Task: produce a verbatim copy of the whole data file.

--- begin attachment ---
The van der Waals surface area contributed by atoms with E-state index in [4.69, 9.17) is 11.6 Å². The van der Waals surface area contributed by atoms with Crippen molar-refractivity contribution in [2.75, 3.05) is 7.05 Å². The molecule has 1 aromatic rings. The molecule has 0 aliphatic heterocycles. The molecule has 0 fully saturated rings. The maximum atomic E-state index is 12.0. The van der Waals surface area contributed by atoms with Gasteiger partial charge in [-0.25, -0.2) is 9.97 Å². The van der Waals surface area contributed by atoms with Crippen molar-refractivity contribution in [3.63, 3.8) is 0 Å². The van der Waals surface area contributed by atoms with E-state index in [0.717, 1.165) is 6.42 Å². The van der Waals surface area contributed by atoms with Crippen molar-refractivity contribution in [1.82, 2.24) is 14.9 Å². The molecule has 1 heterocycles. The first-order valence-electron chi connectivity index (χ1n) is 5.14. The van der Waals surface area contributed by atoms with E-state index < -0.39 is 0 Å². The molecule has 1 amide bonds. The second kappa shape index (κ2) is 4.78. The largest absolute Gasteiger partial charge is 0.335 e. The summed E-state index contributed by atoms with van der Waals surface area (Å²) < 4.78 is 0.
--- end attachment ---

The van der Waals surface area contributed by atoms with E-state index in [4.69, 9.17) is 11.6 Å². The van der Waals surface area contributed by atoms with Crippen molar-refractivity contribution in [2.75, 3.05) is 7.05 Å². The molecule has 1 aromatic rings. The molecule has 0 aliphatic heterocycles. The molecule has 0 fully saturated rings. The maximum atomic E-state index is 12.0. The van der Waals surface area contributed by atoms with Gasteiger partial charge in [-0.25, -0.2) is 9.97 Å². The van der Waals surface area contributed by atoms with Crippen molar-refractivity contribution in [3.63, 3.8) is 0 Å². The van der Waals surface area contributed by atoms with E-state index in [0.717, 1.165) is 6.42 Å². The van der Waals surface area contributed by atoms with Crippen molar-refractivity contribution in [1.82, 2.24) is 14.9 Å². The molecule has 1 heterocycles. The first-order valence-electron chi connectivity index (χ1n) is 5.14. The van der Waals surface area contributed by atoms with E-state index < -0.39 is 0 Å². The molecule has 1 amide bonds. The second kappa shape index (κ2) is 4.78. The largest absolute Gasteiger partial charge is 0.335 e. The summed E-state index contributed by atoms with van der Waals surface area (Å²) < 4.78 is 0.